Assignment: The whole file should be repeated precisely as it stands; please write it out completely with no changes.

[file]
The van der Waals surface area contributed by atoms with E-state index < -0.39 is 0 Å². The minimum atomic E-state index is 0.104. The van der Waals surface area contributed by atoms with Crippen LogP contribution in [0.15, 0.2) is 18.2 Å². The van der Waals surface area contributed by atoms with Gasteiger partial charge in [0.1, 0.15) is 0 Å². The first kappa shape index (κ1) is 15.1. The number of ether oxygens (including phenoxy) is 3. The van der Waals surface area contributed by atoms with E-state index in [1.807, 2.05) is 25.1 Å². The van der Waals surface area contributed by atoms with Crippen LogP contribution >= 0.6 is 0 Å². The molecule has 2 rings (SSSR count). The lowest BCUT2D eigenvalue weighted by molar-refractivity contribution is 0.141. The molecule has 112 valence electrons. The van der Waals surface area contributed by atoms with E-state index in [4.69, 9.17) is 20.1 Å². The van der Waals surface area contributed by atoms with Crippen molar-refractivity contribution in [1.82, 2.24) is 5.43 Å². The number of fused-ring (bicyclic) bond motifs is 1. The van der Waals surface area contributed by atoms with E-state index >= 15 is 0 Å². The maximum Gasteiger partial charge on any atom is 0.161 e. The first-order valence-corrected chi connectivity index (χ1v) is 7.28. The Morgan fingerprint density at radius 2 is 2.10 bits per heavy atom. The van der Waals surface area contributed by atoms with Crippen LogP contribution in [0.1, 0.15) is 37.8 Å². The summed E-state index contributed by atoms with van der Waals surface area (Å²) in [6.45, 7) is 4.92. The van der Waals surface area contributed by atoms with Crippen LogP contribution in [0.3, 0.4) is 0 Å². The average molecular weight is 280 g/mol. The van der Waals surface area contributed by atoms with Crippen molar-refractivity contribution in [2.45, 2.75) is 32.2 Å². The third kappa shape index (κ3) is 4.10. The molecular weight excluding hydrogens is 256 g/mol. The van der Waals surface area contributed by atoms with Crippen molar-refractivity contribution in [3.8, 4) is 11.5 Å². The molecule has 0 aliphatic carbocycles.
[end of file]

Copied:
The van der Waals surface area contributed by atoms with E-state index < -0.39 is 0 Å². The minimum atomic E-state index is 0.104. The van der Waals surface area contributed by atoms with Crippen LogP contribution in [0.15, 0.2) is 18.2 Å². The van der Waals surface area contributed by atoms with Gasteiger partial charge in [0.1, 0.15) is 0 Å². The first kappa shape index (κ1) is 15.1. The number of ether oxygens (including phenoxy) is 3. The van der Waals surface area contributed by atoms with E-state index in [1.807, 2.05) is 25.1 Å². The van der Waals surface area contributed by atoms with Crippen LogP contribution >= 0.6 is 0 Å². The molecule has 2 rings (SSSR count). The lowest BCUT2D eigenvalue weighted by molar-refractivity contribution is 0.141. The molecule has 112 valence electrons. The van der Waals surface area contributed by atoms with E-state index in [4.69, 9.17) is 20.1 Å². The van der Waals surface area contributed by atoms with Crippen molar-refractivity contribution in [1.82, 2.24) is 5.43 Å². The number of fused-ring (bicyclic) bond motifs is 1. The van der Waals surface area contributed by atoms with E-state index >= 15 is 0 Å². The maximum Gasteiger partial charge on any atom is 0.161 e. The first-order valence-corrected chi connectivity index (χ1v) is 7.28. The Morgan fingerprint density at radius 2 is 2.10 bits per heavy atom. The van der Waals surface area contributed by atoms with Crippen LogP contribution in [0.1, 0.15) is 37.8 Å². The summed E-state index contributed by atoms with van der Waals surface area (Å²) in [6.45, 7) is 4.92. The van der Waals surface area contributed by atoms with Crippen LogP contribution in [0.3, 0.4) is 0 Å². The average molecular weight is 280 g/mol. The van der Waals surface area contributed by atoms with Crippen molar-refractivity contribution in [2.45, 2.75) is 32.2 Å². The third kappa shape index (κ3) is 4.10. The molecular weight excluding hydrogens is 256 g/mol. The van der Waals surface area contributed by atoms with Crippen molar-refractivity contribution in [3.8, 4) is 11.5 Å². The molecule has 0 aliphatic carbocycles.